He was unable to get onto the above trial, however he started 2mg diethylstillbestrol plus 2mg warfarin on the 20th January. PSA at that time was at 49, doubling every 2 months .
Blood work done yesterday(31st) shows PSA now at 36 , will have bloods done again in a month, so I am cautiously optimistic that we will see another drop. No scans done at this stage. Will ask when we go back on 12th March, as Ray has had some mid-back pain intermitently.
Thanks to all,
Wish everyone well.
The following 2 users give hugs of support to: dairywoman30 Baptista (01-31-2012), Tall Allen (01-31-2012)
I'm sorry to hear he could not get on the Orteronel trial.
As you know, especially if you know about its past use in cattle, DES is an estrogen which can cause excessive clotting, which is why he's also taking warfarin. If an estrogen patch is available there, he may not need the warfarin. Is he taking any other androgen suppressors as well (e.g., leuprolide, bicalutamide, finasteride/dutasteride, abiraterone, ketoconazole)?
Thanks for your encouragement.
Here in NZ we have been unable to access patches.
The only concern I have is that the bloods show a rise in testosterone from 0.4 to 1 and my gut feeling is that less is better.
Over the past 7.5 years, Ray has been on bicultamide, siterone and then flutamide, coming off flutamide in November, 2010 with a rising PSA. Also 3 years ago he had an orchidectomy as he had got to the stage of not being able to cope with the injections any more.
I have tried in the past to get finesteride for Ray, do you think that this is still an option that could go with the DES, 'cause I have wondered if it was worth pursuing again....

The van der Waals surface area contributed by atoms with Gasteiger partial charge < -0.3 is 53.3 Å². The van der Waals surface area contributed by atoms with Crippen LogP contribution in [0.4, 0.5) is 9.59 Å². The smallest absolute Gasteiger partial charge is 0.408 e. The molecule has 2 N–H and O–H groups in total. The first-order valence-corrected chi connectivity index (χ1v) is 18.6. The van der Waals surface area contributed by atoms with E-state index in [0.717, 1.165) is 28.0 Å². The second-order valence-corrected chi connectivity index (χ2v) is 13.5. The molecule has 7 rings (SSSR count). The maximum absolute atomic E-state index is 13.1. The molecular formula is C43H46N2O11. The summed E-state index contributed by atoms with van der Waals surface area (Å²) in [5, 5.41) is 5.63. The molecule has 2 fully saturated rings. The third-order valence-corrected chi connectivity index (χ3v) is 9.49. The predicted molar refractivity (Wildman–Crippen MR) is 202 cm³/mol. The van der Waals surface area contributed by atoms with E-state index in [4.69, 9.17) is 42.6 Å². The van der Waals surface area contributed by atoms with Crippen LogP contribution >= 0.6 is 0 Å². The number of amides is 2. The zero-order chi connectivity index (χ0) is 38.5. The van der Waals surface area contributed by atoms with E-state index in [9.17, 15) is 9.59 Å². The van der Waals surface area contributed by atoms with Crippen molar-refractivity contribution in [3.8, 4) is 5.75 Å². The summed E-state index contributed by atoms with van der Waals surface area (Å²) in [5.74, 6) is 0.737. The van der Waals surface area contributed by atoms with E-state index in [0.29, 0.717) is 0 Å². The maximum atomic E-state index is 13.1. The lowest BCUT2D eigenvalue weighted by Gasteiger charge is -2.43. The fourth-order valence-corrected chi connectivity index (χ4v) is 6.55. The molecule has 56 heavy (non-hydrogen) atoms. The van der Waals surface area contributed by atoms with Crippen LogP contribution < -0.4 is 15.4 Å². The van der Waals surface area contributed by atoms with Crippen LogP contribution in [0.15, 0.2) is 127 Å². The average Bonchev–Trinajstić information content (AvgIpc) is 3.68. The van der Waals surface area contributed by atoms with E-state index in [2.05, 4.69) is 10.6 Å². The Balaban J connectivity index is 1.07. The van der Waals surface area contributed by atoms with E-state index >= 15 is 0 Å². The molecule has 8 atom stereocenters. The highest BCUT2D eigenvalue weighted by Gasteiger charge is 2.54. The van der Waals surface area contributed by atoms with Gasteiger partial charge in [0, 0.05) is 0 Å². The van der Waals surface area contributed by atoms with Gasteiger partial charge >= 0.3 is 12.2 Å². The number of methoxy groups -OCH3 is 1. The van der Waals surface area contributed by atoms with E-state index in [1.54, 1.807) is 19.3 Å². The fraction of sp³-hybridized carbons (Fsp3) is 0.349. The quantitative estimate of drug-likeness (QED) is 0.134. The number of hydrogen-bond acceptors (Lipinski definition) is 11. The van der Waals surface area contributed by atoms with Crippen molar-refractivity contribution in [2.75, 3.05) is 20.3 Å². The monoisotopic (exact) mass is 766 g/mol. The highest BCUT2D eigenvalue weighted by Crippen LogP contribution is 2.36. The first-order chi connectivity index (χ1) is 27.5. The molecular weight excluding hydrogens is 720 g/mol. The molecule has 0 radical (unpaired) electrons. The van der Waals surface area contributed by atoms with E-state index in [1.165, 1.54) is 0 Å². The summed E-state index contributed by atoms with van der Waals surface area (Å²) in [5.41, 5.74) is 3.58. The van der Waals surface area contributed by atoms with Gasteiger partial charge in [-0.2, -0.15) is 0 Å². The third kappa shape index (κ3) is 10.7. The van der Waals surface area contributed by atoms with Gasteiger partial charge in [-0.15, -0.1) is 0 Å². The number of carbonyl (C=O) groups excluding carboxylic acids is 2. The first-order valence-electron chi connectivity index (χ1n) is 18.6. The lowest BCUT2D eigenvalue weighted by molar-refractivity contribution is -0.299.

Ann, I can't think of any reason that you can't add finasteride or dutasteride (5-a-reductase inhibitors that prevent the metabolism of testosterone into DHT, a more potent androgen). Some doctors are afraid it might encourage development of higher grade disease, but the risk is really very small if there is any at all. Because finasteride blocks the metabolism of testosterone into DHT, and the DES might discourage the metabolism of testosterone into estrogen, so with the two major metabolic routes blocked, testosterone levels will probably accumulate and increase. But since testosterone is a much less potent androgen than DHT, that might be the lesser of the two evils.
However, I suspect that that would not be enough to block DHT. The reason is that in castrate-resistant PC, DHT is not created from testosterone by 5-a-reductase (which would ordinarily be blocked by finasteride). Instead DHT is created from within the tumor and from the adrenal gland from different steroids entirely. Ketoconazole, or the new drug abiraterone, are very good at stopping the non-testicular sources of testosterone. Ketoconazole is an old drug that is readily available everywhere.
I checked clinical trials in NZ and saw that they are recruiting for a Phase III trial of tasquinimod, which has shown great promise in preventing metastases in castrate-resistant tumors. They would probably require he come off DES/warfarin in order to participate:
Thanks for keeping us apprised, and I hope you will continue to do so.